how many barrels of oil does it take to fuel an american life?

so this oil spill is fucked up, and there are really no two ways about that.

i have been waiting, i guess, to process the scale of the tragedy, not really sure how to wrap my mind around the quantities involved, or the implications that will surely continue to emerge as the food chain is disrupted, the currents disperse, and storm season begins.

i have also been waiting, i realize, because scandal and catastrophe are becoming so commonplace that my initial reaction when something terrible happens is to resist being sucked into the circus of mainstream media coverage and reactionary online commentary until after the opening parade has passed and i can begin to get a sense of what’s really going on.

now it has been two months, however, so i can’t justify a holding pattern any longer.

this tragedy is real, and it is difficult for the press to inflate it.
we could still happen upon a miraculous solution.
or, you know, aliens could show up and offer to help us in exchange for our loyalty to the alliance of gnib.

but in the meantime, oil continues to spill, no one can really say for certain how quickly it is flowing, and it is starting to feel like all we will ever be able to do is sit here and watch the numbers climb:

at some point, we are going to have to figure out how to move forward. we are going to have to accept that children born today may spend their entire lives in a world where the gulf of mexico is black and too toxic for swimming. that shrimpers and fishermen are going to have to find new sources of livelihood. that our insatiable thirst for oil and willingness to ignore safety violations until enforcement becomes a meaningless rubber stamp that corporations don’t really have to worry about actually earning, as long as they know how to make nice and hire the right middlemen, can lead to real devastation.

we need to admit that we are playing a high-stakes game here, and it is very possible to make mistakes that we can’t take back.

as we search for a silver lining, or at least for ways to alchemically convert our frustration into impact, it is very tempting to believe that this may be just the wake up call we need to curtail our oil use.

for starters, outrage against BP is rampant, and the creative catharsis is humorous and fun to look at. but while high-level investigations continue, and we wait for the scales of justice to weigh the arguments on all sides, most of us are left with a profound sense of powerlessness. a boycott of BP stations is tempting, at first, but it is important to remember that gas stations are locally owned and managed by people with nothing to do with corporate HQ, so please consider the big picture if you feel yourself drawn in this direction.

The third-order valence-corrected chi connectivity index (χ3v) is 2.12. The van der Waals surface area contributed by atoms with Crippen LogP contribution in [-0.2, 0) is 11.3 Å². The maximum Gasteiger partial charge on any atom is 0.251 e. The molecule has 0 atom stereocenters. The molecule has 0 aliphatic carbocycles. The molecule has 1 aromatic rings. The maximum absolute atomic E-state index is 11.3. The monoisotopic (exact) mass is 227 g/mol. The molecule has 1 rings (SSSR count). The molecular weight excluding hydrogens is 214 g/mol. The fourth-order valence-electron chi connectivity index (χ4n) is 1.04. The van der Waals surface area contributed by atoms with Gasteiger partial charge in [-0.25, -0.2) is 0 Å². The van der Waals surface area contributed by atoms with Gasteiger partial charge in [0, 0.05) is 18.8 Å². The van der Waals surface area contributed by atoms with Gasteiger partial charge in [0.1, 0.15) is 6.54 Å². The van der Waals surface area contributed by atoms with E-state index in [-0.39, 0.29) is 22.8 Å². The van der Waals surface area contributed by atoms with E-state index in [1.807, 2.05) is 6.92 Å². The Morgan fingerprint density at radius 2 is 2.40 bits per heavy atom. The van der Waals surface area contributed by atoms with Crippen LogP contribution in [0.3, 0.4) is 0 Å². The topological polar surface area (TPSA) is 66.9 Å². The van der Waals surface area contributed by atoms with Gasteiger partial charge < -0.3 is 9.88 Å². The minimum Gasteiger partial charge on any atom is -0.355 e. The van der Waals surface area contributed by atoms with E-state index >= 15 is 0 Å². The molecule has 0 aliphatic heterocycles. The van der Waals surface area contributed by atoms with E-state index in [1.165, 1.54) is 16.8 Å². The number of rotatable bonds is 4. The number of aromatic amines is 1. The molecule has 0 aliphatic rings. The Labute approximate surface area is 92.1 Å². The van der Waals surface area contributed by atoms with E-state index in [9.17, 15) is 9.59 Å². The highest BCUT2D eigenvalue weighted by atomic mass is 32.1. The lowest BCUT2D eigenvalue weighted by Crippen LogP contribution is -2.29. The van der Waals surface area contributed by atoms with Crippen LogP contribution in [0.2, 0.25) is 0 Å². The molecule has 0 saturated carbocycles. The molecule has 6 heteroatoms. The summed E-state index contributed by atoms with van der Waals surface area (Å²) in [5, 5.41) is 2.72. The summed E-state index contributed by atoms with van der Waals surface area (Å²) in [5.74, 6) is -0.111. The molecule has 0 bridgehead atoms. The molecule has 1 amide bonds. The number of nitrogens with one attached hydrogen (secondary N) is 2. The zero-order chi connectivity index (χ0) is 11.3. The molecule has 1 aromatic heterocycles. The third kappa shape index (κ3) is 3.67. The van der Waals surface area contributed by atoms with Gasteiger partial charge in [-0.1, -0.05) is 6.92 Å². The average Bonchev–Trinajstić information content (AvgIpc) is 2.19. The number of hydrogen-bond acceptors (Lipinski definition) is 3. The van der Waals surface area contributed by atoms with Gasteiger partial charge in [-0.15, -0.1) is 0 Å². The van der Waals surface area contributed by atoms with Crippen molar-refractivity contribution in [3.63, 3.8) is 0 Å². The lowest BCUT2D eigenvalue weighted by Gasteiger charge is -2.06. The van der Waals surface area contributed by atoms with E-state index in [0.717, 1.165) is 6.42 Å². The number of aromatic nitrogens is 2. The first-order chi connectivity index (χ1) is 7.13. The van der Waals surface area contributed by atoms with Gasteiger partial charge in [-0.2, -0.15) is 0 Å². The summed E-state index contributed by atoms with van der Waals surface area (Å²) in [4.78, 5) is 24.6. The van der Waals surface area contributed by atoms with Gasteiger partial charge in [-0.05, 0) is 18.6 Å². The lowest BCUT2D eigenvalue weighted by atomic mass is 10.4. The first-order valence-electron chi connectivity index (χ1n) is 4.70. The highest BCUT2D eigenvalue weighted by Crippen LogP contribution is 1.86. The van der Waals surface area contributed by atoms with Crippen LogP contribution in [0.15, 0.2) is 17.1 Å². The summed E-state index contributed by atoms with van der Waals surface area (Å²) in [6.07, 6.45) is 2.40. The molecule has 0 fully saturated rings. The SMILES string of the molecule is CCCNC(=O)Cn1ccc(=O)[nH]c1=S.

BP Logo Redesign

image via GreenpeaceUK

finding ways to cut back on gas use is more promising, and existing grassroots efforts to motivate a critical mass to change their habits are enjoying a surge in popularity, which is good, but only time will tell if the surge will lead to any long-term behavioral change.

i have been thinking a lot about gasoline consumption over the past few years because i have been on the road so much, and now that my transmission has kicked the bucket in an expensive way (yeah. hugh is dead. sucks.), leaving me carless, i am taking the opportunity to consider my next steps carefully.

while i’m here in watsonville, my mom’s car is available for basic transport and emergencies, which is very convenient. in other universes, where i am still commuting to work in san diego, or in the middle of driving cross-country, i imagine that i am much grumpier.

as it is, i am taking the opportunity to rest a bit, acquainting myself with public transport, and scouting for bikes. what i will do next is still uncertain, but since i have a bit of leeway in my decision period, i am tempted to do something dramatic, like pledge to not buy another vehicle unless it runs on biodiesel, or natural gas, or is a horse.